Last week I focused on God’s desire to bring beauty from our pain in the season of Lent, and that made me think more about the nature of beauty. One of the realities which I cannot get away from is that, though beauty is inherently somewhat subjective, there is also a universality to beauty; we all recognize this fact. We might disagree on what we find most beautiful a sunset, an ocean, a mountain but we do not disagree that these each possess beauty and more importantly we can recognize it. We share an intrinsic horror at the grotesque and a love of the beautiful. Humanity’s shared appreciation of beauty is an element of our ability to recognize and desire “the good”. And if reality of pain, suffering, and evil in this world pose a difficulty to the belief in God, then the reality of good and beauty pose similar difficulties to anyone trying to live without God.
I will admit that though I think Christians have done a fair job responding to atheist claims that evil proves there is no God, I also recognize there is a “problem of evil” and even our best answers are not ironclad. But to recognize this fact is to recognize that evil exists, there are elements in this world I call ugly. I also recognize that ugly and evil are not self existent, both of these concepts are dependent. The very fact I can recognize something as evil means I recognize there is a good from which the evil deviates. The fact I see something as ugly means I recognize beauty is the norm. If evil and ugly were the norms of the world they would not be negatives, they would simply be.It might be easy for the atheist to answer that “good” and “beauty” are not real and what we recognize in these terms is simply preference. However, what that response misses is that “good” and “beauty” do not always generate positive emotions for us. I often prefer dark to light, I recognize light is better, yet because of my own brokenness I prefer the dark. The same is true of many who prefer the grotesque to the beautiful. I have talked with individuals who prefer the ugly in the world not because they think it beautiful but because it provides comfort.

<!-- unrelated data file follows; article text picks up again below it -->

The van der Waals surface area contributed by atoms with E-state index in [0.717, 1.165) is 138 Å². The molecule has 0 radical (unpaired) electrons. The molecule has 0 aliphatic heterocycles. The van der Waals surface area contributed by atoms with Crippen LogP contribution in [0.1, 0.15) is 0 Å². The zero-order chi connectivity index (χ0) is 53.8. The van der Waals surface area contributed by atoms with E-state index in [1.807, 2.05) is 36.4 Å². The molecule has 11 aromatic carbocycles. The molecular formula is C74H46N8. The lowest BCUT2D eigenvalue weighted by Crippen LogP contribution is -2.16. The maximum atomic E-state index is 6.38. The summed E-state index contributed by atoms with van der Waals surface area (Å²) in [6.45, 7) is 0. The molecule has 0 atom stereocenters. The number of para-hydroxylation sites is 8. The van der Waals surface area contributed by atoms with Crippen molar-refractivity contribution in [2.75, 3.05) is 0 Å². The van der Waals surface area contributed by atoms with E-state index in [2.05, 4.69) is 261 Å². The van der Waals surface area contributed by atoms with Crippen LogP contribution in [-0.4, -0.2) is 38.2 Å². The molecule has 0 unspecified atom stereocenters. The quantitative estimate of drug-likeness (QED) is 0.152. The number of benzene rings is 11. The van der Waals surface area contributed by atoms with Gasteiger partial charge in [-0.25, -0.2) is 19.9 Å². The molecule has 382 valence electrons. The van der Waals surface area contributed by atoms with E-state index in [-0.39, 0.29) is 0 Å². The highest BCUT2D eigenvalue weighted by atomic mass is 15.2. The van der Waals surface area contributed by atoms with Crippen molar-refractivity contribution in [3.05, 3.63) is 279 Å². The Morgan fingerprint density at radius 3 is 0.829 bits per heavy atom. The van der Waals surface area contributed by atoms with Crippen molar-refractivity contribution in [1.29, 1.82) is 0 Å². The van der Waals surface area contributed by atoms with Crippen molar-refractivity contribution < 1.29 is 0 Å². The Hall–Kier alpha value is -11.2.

Lest anyone accuse me of superficiality I do not speak of beauty simply as physical attractiveness, beauty is goodness coming from an object. For anyone who has read The Princess and Curdie, Lina, despite being one of the ugliest of goblin creatures, shows forth beauty as she works to help Curdie. It is this representation of goodness which we have no right to expect to exist. Moral judgments (and here I am placing beauty at least near morality) should not be as universal as they are in a purely naturalistic world. We have no right to expect that beauty should be anything other than subjective, goodness should vary person to person. But that is not what we experience. The universality of good and beauty should point us to a reality not just beyond our selves, but a reality beyond the physical.
The problem of the existence of beauty, the idea that goodness and beauty point us beyond ourselves, also means these same qualities can be a moral compass for us. Granted in many ways this is the more difficult path than simply learning morality from ethical ideals, but beauty truly followed will lead us to the proper end. This is part of the reason Christians have always been and should continue to be great patrons of the arts. Not that all art is beautiful, no in fact some art so distorts beauty that little is left (the profane and pornographic). But we should still be patron’s of the arts so we can help direct the course of the arts toward the sublime and beautiful. We should pursue them to help others recognize the goal of art is to reveal God. We are meant to love beauty and to help the world become more in touch with it. The secular world cannot achieve the same ideal, at best the concept of beauty is blurry and held back by the subjective. For the Christian, beauty is unleashed and shines through the imperfection of the medium. It is as we recognize and highlight true beauty in the world that we prove God. We shine a light on who God and and we change ourselves to become more like God. A celebration of Lent which recognizes God bringing beauty from pain will ultimately lead to a life of searching out the beauty of the world. Let us take the gift before us and expand it, as Christians we must help shine the spotlight on the beauty of the world and give others the hope revealed through that beauty.